Over the past few years, we’ve seen huge surges and dips in the popularity of non-fungible tokens (NFTs). However, since the technology behind those assets was locked behind a different blockchain, it left some Bitcoiners looking for more. Thanks to a new development in the Bitcoin community—Bitcoin Ordinals—NFTs in the world of Bitcoin are now a reality.
What is a Bitcoin Ordinal?
In January 2023, a software engineer named Casey Rodarmor launched the Ordinals Protocol as part of the Taproot Upgrade, which allowed users to inscribe satoshis on the Bitcoin network with NFTs. These NFTs could be images, text, audio, and video.
Imagine having two 10-dollar bills. Each of those bills is unique in the sense that they each have their own serial code. However, despite them being unique, you could still use either bill interchangeably to purchase a good or service at a store. Now, imagine having one of those bills autographed by one of the biggest musicians or athletes in the world. That bill then becomes kind of like a collectible. You could still use either to buy a good or service at a store, but the autographed bill is now worth more because of the signature on it.
Ordinals are similar in the sense that you could inscribe new data onto an existing satoshi, which will effectively turn it into a collectible that can be uniquely identified by its version of a “serial code.”
How are Ordinals different from NFTs?
Although the two share similarities, Ordinals and NFTs have some key differences:
- Different platforms
Ordinals only exist on the Bitcoin blockchain, meaning anyone with access to the blockchain can verify the inscriptions on satoshis. NFTs, on the other hand, exist on various blockchains like Ethereum or Solana.
One of the biggest differences between the two is that Bitcoin Ordinals cannot be changed once they’re inscribed—they’re permanently recorded and can never be altered. Although some NFTs can be completely immutable, some allow for changes or modifications.
Ordinals store their metadata—information like proof of ownership or description of the asset—directly on Bitcoin transactions. On the other hand, NFTs have their metadata stored on a separate file that represents the content of the asset. Although both sets of data are similar, where they’re stored makes all the difference—Ordinals are seen to be more secure and transparent.
With the Ordinals protocol only being launched a few months ago (at the time of writing), the market for these collectibles is much younger, with only a few specialized platforms that allow you to buy and sell them. In contrast, NFTs have been around for much longer and offer a wide range of marketplaces for buying and selling.
The pros and cons of Bitcoin Ordinals
Just like anything else in the cryptocurrency space, Bitcoin ordinals have their pros and cons. Let’s start with the pros:
- The potential to attract new users
The NFT boom taught us that there are people out there that love buying, selling, trading, and collecting these assets online. With Bitcoin Ordinals coming onto the scene, the Bitcoin community now has a direct line to these collectibles as well as the ability to capture market share from other chains and pull their value into Bitcoin.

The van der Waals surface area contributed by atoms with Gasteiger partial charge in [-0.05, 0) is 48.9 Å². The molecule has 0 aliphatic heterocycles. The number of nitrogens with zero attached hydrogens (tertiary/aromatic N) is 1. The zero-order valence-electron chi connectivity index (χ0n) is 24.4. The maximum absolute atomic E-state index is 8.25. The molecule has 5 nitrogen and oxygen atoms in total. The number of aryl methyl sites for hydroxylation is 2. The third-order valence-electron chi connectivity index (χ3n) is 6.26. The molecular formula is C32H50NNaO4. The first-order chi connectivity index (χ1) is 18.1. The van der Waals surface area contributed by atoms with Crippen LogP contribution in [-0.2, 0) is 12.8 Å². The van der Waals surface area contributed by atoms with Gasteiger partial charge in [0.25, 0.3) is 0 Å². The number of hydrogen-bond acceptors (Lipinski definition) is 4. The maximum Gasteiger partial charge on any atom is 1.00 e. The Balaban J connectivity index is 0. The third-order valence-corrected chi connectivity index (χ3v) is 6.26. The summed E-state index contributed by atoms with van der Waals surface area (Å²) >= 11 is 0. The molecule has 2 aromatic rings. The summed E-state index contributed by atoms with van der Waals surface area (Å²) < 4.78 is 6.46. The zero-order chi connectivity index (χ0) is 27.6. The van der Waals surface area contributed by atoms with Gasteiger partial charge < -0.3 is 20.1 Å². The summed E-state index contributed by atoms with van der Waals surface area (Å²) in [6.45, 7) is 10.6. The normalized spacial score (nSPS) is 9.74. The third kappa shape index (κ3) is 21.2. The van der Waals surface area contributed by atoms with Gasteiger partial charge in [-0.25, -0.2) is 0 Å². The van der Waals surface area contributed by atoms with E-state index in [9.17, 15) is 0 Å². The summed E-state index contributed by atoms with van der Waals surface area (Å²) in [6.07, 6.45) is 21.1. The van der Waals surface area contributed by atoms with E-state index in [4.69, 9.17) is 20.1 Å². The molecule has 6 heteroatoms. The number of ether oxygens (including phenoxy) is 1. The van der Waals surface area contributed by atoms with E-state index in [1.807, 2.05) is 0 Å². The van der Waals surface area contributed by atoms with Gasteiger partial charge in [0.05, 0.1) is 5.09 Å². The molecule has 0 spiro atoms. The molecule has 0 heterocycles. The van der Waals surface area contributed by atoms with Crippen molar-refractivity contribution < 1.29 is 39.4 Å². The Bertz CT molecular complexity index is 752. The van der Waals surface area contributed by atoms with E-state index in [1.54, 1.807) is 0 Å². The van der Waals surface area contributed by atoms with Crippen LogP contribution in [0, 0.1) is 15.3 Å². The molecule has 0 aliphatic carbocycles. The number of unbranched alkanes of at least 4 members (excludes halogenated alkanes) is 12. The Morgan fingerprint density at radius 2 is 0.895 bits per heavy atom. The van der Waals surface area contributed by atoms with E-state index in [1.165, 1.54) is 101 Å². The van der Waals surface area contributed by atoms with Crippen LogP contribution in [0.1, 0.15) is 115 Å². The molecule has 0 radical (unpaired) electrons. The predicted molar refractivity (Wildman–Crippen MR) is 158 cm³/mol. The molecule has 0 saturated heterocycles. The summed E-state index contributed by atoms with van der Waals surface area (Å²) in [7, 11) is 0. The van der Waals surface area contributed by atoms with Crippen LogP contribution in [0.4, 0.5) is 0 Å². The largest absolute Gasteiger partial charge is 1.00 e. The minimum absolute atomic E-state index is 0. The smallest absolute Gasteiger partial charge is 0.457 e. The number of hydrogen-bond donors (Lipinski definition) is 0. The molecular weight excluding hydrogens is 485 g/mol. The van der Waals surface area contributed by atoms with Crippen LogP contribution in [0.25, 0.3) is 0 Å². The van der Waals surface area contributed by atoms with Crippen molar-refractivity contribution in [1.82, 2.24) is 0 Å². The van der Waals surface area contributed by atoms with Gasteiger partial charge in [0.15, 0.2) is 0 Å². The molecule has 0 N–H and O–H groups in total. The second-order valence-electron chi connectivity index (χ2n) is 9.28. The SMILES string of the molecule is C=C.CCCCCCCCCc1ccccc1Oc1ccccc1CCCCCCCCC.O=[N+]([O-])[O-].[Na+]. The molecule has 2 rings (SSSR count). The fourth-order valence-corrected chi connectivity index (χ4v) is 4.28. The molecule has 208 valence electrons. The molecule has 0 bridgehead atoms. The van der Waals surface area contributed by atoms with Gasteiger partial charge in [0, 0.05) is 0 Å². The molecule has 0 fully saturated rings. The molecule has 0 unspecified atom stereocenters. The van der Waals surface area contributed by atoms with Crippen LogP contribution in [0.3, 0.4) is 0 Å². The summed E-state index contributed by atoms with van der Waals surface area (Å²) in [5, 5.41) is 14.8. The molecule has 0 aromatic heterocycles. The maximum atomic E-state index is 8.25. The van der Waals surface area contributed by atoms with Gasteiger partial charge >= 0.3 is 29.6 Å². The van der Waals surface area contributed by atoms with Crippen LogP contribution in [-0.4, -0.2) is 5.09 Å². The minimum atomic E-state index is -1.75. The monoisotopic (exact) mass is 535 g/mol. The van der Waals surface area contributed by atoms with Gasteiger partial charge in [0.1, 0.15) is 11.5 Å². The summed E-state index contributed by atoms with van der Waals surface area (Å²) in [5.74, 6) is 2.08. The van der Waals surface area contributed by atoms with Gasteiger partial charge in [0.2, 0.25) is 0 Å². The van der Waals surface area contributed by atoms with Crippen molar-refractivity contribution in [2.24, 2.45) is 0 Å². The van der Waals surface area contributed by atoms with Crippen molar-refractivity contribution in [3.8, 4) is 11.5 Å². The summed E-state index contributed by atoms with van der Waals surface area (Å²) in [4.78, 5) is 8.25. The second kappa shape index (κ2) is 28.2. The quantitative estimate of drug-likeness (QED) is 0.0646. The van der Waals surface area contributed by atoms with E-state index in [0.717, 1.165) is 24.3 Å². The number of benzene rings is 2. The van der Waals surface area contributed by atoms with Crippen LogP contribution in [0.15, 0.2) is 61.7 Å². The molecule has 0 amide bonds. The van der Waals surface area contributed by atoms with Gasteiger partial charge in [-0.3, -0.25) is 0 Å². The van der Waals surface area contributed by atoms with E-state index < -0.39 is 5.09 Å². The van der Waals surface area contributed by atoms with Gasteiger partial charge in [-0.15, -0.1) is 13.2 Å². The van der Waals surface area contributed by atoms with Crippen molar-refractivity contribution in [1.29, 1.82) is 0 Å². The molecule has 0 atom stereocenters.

- More security for the network
Ordinals will require people to pay fees for inscriptions, transactions, and the use of additional space. Although that may not be the best news for everyone, it means that the miners are more incentivized to verify and secure the network—especially as more halvings split their rewards for newly-minted blocks.
- Acceleration of second-layer adoption
If higher fees are a result of Ordinals, people will look for cheaper alternatives for their every transaction. This might encourage them to explore second-layer options like the Lightning Network—the more people adopt these types of solutions, the more improvements and developments we’ll see along the way.
Now let’s take a look at the cons:
- Costs for block space
As we mentioned earlier, the inscribed satoshis are going to be taking up block space, which could possibly bloat the chain and make things harder for those who want to make on-chain transactions. It’s also worth noting that Ordinals are immutable, meaning people who want extra hard drive space will have to fork out more satoshis.
- More speculation
The introduction of Ordinals to the cryptocurrency space has led to a lot of popular NFT projects (such as CryptoPunks and Bored Ape Yacht Club) making their way into Bitcoin. This may cause more capital flowing into these types of assets instead of storing the value in Bitcoin.
- Effects on satoshi fungibility
Inscribing a satoshi with a digital asset’s metadata splits the use case of a satoshi. Before, all satoshis were equal and each could be swapped for any other on any layer. Ordinals change this dynamic by adding data, altering the value of some satoshis compared to others, and encouraging people to pay for some satoshis above market value—splitting them into two groups: collectible satoshis and standard satoshis, which could ultimately affect its fungibility.
Are Ordinals good for Bitcoin?
The truth is, we don’t know yet. Bitcoin Ordinals have caused a heated debate in the Bitcoin community: should Bitcoin’s main purpose be financial transactions or should we be using it also as a secure and decentralized network for data?
In any case, the Ordinals protocol has introduced an interesting development into the world of Bitcoin. The technology is still new, so we’ll all have to wait and see how things develop in this space.